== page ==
Hot Take: Beyond expectations especially for first time writers and a first time director. Topical and timely. It has a lot to say and knows how to say it.
MoviePass has taken such a beating lately, let me pay it a compliment. One of the greatest features of the product is now I occasionally get to see a movie walking in completely cold. Typically, this happens when a low budget or independent film makes it to the nearby mega-cineplex. Blindspotting which opened to 14 theaters and expanded to 523 in its second week was one of those films. The writing debut of Daveed Diggs (Lafayette and Thomas Jefferson in Hamilton) and Rafael Casal riffs on gentrification, the criminal justice system, police violence and gun control amongst other things. With a charismatic, emotionally charged performance from Diggs in the main role, Blindspotting delivers a multi-faceted, spirited and provocative film that should be seen by the widest audience it can find. It has moments of intensity wrapped around a warm, love-hate relationship with the rapidly evolving Oakland landscape which is experiencing a gentrified rebirth as many inner cities are experiencing in the 21st century.
Ex-con Collin (Diggs) has three days left on his probation. Almost inseparable from childhood friend Miles (Casal), Collin works for a moving company thanks to ex-girlfriend Val (Janina Gavankar) who despite their break-up due to what Collin did to get locked up, still cares about him enough to help him get back on track. While Collin is doing everything he can to evolve and move forward with his life while staying out of trouble, Miles continues to act foolish and risk Collin’s freedom by seeking out trouble and embracing his “street” roots. At the very beginning of the film, Collin witnesses a police shooting of a black man running from the cops that haunts him as he attempts to survive the last 72 hours of his life on probation.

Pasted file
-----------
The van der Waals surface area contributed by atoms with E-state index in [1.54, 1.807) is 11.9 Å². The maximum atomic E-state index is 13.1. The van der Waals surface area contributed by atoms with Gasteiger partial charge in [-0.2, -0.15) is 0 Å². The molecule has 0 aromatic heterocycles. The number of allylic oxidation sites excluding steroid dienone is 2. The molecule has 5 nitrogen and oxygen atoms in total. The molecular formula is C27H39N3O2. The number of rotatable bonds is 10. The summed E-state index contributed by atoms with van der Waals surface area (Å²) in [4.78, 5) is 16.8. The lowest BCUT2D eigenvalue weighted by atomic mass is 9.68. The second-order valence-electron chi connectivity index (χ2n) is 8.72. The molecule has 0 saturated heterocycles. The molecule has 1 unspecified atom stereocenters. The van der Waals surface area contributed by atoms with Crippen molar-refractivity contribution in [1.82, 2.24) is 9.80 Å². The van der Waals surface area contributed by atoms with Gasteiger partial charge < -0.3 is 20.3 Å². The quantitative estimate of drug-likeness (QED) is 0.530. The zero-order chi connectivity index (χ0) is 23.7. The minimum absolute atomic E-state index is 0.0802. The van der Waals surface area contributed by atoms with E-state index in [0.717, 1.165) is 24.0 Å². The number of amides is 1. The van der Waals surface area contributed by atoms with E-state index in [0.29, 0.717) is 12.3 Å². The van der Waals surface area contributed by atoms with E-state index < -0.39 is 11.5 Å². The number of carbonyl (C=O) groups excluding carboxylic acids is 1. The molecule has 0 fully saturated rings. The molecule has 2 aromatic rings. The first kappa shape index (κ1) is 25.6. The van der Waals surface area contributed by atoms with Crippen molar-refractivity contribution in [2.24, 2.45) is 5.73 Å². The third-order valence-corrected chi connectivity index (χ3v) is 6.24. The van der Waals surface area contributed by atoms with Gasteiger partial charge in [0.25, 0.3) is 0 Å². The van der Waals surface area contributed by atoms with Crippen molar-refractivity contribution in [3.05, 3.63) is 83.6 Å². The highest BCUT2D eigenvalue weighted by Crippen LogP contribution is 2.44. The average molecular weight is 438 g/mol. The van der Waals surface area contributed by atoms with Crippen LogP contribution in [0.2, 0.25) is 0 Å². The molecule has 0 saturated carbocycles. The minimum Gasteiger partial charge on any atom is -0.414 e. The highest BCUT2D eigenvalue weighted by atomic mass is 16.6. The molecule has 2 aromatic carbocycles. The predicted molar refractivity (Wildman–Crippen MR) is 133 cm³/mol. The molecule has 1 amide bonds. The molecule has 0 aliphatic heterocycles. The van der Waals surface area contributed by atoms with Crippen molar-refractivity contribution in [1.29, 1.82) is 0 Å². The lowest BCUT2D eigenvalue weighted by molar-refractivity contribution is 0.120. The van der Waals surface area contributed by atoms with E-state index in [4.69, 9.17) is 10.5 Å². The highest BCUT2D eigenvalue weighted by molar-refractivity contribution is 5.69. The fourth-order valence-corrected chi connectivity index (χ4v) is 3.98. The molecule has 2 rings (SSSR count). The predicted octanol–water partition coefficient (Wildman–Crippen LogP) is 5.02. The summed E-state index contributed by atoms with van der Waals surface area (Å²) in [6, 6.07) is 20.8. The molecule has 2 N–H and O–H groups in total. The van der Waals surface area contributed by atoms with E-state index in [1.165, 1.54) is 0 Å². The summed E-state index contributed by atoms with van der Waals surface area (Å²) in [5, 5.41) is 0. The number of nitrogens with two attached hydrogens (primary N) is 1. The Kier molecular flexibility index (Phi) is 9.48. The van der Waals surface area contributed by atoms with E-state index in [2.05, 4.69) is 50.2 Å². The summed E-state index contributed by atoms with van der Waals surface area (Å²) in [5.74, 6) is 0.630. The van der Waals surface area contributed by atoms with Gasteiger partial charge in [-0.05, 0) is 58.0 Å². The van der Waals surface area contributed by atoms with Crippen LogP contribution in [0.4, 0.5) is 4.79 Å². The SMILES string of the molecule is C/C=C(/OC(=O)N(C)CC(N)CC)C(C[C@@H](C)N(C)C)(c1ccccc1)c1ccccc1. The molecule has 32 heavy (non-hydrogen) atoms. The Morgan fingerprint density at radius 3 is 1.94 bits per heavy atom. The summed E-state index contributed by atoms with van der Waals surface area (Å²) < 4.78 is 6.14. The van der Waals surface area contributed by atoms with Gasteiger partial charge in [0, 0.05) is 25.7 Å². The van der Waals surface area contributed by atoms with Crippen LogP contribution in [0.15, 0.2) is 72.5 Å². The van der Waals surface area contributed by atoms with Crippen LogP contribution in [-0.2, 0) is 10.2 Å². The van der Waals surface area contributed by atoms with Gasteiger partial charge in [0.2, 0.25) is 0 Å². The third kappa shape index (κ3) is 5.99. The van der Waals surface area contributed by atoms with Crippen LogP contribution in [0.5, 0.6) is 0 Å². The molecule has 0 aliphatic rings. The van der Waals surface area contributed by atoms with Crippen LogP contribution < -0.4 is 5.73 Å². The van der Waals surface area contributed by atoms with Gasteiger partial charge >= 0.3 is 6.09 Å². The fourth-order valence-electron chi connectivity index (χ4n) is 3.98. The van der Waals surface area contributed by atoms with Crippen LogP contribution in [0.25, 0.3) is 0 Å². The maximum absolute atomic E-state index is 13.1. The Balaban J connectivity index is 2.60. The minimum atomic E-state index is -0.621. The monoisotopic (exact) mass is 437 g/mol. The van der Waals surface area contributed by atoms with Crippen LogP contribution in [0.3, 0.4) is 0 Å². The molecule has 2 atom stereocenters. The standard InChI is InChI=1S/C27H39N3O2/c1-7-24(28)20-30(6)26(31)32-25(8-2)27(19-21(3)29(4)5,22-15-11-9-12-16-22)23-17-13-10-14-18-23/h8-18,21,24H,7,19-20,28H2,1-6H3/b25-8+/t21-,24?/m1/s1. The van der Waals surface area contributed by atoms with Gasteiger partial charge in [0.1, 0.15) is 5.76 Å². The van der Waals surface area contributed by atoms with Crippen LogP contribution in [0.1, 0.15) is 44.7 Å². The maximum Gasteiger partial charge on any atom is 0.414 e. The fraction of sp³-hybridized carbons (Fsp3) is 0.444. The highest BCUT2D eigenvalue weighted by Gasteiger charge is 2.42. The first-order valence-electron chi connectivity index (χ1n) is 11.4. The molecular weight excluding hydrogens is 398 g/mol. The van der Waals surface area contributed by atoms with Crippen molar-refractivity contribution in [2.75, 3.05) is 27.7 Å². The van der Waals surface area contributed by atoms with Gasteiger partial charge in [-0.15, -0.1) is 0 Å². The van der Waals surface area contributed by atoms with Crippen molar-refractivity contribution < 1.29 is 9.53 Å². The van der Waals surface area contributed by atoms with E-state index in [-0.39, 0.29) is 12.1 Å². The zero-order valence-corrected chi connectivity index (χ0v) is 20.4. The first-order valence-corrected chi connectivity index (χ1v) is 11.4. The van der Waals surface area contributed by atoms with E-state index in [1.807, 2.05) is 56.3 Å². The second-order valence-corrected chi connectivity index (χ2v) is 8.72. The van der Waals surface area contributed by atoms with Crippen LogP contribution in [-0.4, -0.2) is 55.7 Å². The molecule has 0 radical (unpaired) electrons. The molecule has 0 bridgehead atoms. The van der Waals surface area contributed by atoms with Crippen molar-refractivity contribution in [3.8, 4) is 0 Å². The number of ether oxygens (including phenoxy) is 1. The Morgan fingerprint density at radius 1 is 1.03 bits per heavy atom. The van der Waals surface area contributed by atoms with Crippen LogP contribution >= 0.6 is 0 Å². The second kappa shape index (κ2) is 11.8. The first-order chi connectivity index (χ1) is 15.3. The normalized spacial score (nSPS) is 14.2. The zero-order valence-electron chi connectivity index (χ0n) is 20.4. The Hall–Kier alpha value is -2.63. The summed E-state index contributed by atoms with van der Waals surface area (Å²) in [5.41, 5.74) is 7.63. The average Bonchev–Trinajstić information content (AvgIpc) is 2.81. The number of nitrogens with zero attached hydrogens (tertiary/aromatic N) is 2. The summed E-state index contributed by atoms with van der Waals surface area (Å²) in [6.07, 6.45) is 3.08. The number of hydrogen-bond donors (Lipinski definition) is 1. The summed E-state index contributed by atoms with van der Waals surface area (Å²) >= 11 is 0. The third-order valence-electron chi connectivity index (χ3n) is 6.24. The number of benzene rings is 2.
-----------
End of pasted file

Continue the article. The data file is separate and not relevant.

Blindspotting has a lot to say about some felicitous issues. It’s a smart, aggressive commentary about inner city life with a rapid fire delivery that once it gets going is relentless in its message. Diggs and Casal are particularly talented and shine playing off each other. Their writing is excellent and along with the excellent directorial debut of Carlos Lopez Estrada, establishes a hypnotic pacing that takes the film to another level. It’s social commentary asks for us to look beyond superficial prejudice and stereotypes and Diggs’ performance is one that will stick with you for a while.
As my own personal experience with Blindspotting benefitted from a lack of information going in, it’s probably a good idea to stop right here. Diggs, 36, and Casal, 32, are likely to build off of their dynamic performances and the 29-year-old Estrada will land more directorial gigs off of his work. While the contemporary nature of the film could cause the film to age poorly, the topics and message are timeless and should hold up over time. If you’re ok with something more than a popcorn flick, Blindspotting is a film you should look for the next time you head out to the cinema.
It’s one of those films that if you don’t see now, you’ll want to see once Diggs, Casal, Estrada or all three become breakout stars.
You think you need ID to buy groceries.